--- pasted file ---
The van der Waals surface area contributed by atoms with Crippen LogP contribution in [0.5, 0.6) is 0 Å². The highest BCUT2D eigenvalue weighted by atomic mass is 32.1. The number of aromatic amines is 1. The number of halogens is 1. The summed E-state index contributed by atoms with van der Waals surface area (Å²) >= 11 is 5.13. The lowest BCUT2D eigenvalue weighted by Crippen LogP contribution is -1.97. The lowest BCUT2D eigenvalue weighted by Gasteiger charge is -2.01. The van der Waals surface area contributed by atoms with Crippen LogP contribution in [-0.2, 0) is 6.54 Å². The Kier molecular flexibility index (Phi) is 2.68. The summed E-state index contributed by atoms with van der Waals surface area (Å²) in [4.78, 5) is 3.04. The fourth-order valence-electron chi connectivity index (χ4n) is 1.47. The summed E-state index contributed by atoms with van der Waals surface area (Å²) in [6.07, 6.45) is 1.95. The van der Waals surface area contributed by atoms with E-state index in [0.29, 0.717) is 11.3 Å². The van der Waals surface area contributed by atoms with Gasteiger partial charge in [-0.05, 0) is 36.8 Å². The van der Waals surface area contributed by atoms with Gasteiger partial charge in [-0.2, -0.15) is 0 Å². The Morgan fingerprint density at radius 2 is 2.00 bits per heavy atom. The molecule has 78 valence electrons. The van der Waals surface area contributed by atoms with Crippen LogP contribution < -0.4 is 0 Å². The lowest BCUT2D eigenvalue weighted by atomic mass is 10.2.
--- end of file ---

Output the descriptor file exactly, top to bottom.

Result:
The van der Waals surface area contributed by atoms with Crippen LogP contribution in [0.5, 0.6) is 0 Å². The highest BCUT2D eigenvalue weighted by atomic mass is 32.1. The number of aromatic amines is 1. The number of halogens is 1. The summed E-state index contributed by atoms with van der Waals surface area (Å²) >= 11 is 5.13. The lowest BCUT2D eigenvalue weighted by Crippen LogP contribution is -1.97. The lowest BCUT2D eigenvalue weighted by Gasteiger charge is -2.01. The van der Waals surface area contributed by atoms with Crippen LogP contribution in [-0.2, 0) is 6.54 Å². The Kier molecular flexibility index (Phi) is 2.68. The summed E-state index contributed by atoms with van der Waals surface area (Å²) in [4.78, 5) is 3.04. The fourth-order valence-electron chi connectivity index (χ4n) is 1.47. The summed E-state index contributed by atoms with van der Waals surface area (Å²) in [6.07, 6.45) is 1.95. The van der Waals surface area contributed by atoms with E-state index in [0.29, 0.717) is 11.3 Å². The van der Waals surface area contributed by atoms with Gasteiger partial charge in [-0.05, 0) is 36.8 Å². The van der Waals surface area contributed by atoms with Gasteiger partial charge in [-0.2, -0.15) is 0 Å². The Morgan fingerprint density at radius 2 is 2.00 bits per heavy atom. The molecule has 78 valence electrons. The van der Waals surface area contributed by atoms with Crippen LogP contribution < -0.4 is 0 Å². The lowest BCUT2D eigenvalue weighted by atomic mass is 10.2.